Grey_School_of_Wizardry_-_crestThe Grey School of Wizardry has opened a virtual world campus incorporating the Second Life platform as a part of its online magickal education program. “The implementation of a virtual campus was driven by student feedback and demonstrates our commitment to provide an engaging, inspiring learning environment for the magickally-minded. It provides us with new ways to share our knowledge, and offers a more personal, interactive, and magical setting for our students,” said Stacey Aaran Sherwood, Campus Director at the Grey School of Wizardry. “This new program is supplementary and purely voluntary, and does not in any way alter the web-based system of instruction that our faculty and students are accustomed to using.” Students who elect to enroll in the optional program benefit from real-time interaction with participating teachers and fellow students.  The Grey School of Wizardry is a tax exempt organization, and was founded in 2004 by Oberon Zell, a founder of the Church of All Worlds. You can read the entire press release, here.

Stonehenge

Stonehenge

I’ve mentioned Stonehenge’s new visitors center a couple times now, looking at what it wants to transmit to visitors of the famous stone circle, and the pushback from some UK Pagans over their decision to display human remains. Now, Pagan musician Corwen Broch has visited the new center, and shares some reflections at his blog. Quote: “I personally am not opposed to the display and retention of human remains providing they are displayed sensitively. In fact I’d go so far as to say I am in favour of the display of human remains as I feel they can be a tangible link to the lives of our ancestors in a way nothing else can. All that said however the remains at Stonehenge are not displayed sensitively. They are in the same cases as antler picks and reconstructed arrows which seems to symbolically reduce them to the status of inanimate objects rather than what was once the remains of a thinking feeling human being. One person’s bones in particular are wired together and displayed upright fixed to a board in a way that made me viscerally uncomfortable. It is extremely saddening to me that English Heritage did not take a middle way with these remains and at least abide by HAD’s best practice guidelines. The current lack of sensitivity seems almost calculated to prolong the controversy and the protestations and plays into the hands of those most opposed to the display of human remains whilst making it difficult for those of us in favour of display to defend English Heritage.” Despite these concerns, Broch says the structure has “vastly improved” from its previous iteration, and has no concerns apart from the manner in which human remains are presented.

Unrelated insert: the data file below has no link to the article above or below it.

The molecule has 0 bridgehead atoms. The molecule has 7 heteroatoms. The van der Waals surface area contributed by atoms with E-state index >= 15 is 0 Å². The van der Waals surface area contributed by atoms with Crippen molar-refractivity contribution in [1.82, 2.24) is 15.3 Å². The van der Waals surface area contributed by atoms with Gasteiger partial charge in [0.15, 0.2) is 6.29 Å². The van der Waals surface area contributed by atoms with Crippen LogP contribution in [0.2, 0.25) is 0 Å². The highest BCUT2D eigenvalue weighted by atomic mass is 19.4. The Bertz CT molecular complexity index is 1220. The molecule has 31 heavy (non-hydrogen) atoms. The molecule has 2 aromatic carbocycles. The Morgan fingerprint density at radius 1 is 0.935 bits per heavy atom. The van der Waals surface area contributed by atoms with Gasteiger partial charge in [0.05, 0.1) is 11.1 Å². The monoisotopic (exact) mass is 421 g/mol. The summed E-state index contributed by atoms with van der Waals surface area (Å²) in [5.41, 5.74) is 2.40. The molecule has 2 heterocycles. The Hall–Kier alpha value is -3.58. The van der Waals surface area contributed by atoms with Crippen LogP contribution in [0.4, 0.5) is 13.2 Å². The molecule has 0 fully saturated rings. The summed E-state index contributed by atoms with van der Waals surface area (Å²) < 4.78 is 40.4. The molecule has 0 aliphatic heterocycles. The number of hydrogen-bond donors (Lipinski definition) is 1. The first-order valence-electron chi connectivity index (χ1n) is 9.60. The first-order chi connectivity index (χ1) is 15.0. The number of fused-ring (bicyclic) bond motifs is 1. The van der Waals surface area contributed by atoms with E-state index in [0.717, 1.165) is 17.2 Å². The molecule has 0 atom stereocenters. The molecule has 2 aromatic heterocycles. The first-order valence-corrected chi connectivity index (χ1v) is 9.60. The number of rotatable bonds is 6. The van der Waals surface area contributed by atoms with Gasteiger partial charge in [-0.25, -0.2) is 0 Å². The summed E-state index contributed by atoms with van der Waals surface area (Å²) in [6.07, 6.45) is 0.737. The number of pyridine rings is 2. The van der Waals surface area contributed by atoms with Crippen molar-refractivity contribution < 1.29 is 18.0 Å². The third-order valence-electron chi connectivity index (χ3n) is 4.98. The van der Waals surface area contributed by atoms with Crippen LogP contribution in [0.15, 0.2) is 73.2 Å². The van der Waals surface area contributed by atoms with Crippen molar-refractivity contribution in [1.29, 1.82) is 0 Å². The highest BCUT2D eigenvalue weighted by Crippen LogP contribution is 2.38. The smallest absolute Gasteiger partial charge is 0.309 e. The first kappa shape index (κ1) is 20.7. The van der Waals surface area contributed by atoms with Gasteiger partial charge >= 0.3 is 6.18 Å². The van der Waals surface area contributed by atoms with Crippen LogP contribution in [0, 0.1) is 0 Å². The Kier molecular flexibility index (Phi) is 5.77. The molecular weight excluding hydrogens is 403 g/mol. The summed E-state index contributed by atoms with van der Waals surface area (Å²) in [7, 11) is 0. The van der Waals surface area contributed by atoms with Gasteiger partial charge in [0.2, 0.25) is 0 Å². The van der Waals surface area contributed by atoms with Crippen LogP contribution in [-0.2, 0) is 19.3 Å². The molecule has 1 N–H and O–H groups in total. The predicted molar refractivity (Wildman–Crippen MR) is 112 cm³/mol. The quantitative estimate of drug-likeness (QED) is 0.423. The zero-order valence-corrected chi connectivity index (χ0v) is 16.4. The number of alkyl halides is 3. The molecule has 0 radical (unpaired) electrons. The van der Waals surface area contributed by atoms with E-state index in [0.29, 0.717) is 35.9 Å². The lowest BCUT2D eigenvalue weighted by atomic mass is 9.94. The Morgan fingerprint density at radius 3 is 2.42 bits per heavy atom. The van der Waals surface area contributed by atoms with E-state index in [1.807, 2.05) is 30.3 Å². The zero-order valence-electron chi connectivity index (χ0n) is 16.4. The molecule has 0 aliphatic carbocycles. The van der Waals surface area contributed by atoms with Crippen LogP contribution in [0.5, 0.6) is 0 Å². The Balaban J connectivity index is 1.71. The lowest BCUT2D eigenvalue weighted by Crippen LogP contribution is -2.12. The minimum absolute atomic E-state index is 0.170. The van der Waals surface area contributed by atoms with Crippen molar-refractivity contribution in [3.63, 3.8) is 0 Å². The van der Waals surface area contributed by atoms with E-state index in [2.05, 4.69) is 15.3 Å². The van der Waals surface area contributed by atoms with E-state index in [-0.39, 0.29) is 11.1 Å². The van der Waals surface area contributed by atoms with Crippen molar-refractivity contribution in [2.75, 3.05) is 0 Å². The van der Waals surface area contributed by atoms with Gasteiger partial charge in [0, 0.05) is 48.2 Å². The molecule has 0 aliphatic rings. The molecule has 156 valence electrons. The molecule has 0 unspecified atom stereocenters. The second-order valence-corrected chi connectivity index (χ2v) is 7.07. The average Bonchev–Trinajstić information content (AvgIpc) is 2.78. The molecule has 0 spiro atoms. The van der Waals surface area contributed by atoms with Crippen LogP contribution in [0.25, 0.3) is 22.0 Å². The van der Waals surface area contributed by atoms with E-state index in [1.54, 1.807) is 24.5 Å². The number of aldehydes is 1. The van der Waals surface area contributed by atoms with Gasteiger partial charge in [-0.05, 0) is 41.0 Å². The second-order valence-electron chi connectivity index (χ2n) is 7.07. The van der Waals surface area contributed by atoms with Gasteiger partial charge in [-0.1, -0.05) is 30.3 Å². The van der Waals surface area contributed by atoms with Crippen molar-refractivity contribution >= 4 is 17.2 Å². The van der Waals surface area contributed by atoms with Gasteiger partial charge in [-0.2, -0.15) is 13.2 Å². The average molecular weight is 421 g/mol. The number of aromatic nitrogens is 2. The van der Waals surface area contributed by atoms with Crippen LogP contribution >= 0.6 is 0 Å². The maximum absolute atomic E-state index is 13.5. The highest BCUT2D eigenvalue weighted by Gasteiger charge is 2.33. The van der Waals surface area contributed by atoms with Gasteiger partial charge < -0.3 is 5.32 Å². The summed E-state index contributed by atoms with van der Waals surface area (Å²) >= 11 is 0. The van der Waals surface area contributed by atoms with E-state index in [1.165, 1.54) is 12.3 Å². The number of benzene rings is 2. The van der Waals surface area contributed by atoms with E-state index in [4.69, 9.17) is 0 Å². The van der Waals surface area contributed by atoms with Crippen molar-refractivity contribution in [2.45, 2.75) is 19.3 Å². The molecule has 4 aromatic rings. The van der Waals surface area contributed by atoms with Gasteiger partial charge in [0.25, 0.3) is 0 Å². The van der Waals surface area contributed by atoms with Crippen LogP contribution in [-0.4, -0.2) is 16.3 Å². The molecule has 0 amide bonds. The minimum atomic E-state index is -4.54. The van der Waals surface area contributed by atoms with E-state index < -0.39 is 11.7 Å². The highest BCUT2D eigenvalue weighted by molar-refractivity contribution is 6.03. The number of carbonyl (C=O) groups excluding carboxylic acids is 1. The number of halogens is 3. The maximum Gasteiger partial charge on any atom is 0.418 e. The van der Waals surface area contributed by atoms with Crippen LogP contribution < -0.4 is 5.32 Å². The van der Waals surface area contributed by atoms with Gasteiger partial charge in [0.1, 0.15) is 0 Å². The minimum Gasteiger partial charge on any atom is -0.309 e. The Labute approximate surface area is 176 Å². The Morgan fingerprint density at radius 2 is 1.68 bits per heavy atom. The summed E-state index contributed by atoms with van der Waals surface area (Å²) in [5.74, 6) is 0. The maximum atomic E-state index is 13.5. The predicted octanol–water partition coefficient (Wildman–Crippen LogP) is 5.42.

In Other Pagan Community News:

The Circle Sanctuary Winter Solstice Pageant

The Circle Sanctuary Winter Solstice Pageant

  • Solstice songs! T. Thorn Coyle has uploaded a new (free) song for the season, called “Invictus (Solstice)” to her Bandcamp page. Quote: “This is once again my Solstice gift to you. It started out a poem, but wanted to simplify into a song. Just me and GarageBand, baby. Pay what you will. All money supports Solar Cross temple and our justice work.” In other Solstice song news, Damh the Bard has a song up for you too!